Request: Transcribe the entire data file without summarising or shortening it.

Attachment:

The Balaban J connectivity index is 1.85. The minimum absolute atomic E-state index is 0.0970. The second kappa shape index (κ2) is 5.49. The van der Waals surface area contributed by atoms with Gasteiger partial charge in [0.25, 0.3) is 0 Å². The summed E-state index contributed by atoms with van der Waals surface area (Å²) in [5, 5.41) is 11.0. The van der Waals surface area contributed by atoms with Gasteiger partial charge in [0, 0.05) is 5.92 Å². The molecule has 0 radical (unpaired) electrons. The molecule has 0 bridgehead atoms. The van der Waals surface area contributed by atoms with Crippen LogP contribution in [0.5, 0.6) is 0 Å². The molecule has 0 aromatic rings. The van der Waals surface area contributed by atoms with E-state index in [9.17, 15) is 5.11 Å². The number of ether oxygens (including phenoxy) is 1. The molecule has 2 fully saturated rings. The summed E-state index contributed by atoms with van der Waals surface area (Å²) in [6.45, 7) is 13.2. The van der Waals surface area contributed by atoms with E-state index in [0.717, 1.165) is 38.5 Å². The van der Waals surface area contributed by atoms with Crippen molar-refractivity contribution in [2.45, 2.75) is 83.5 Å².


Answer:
The Balaban J connectivity index is 1.85. The minimum absolute atomic E-state index is 0.0970. The second kappa shape index (κ2) is 5.49. The van der Waals surface area contributed by atoms with Gasteiger partial charge in [0.25, 0.3) is 0 Å². The summed E-state index contributed by atoms with van der Waals surface area (Å²) in [5, 5.41) is 11.0. The van der Waals surface area contributed by atoms with Gasteiger partial charge in [0, 0.05) is 5.92 Å². The molecule has 0 radical (unpaired) electrons. The molecule has 0 bridgehead atoms. The van der Waals surface area contributed by atoms with Crippen LogP contribution in [0.5, 0.6) is 0 Å². The molecule has 0 aromatic rings. The van der Waals surface area contributed by atoms with E-state index in [9.17, 15) is 5.11 Å². The number of ether oxygens (including phenoxy) is 1. The molecule has 2 fully saturated rings. The summed E-state index contributed by atoms with van der Waals surface area (Å²) in [6.45, 7) is 13.2. The van der Waals surface area contributed by atoms with E-state index in [0.717, 1.165) is 38.5 Å². The van der Waals surface area contributed by atoms with Crippen molar-refractivity contribution in [2.45, 2.75) is 83.5 Å².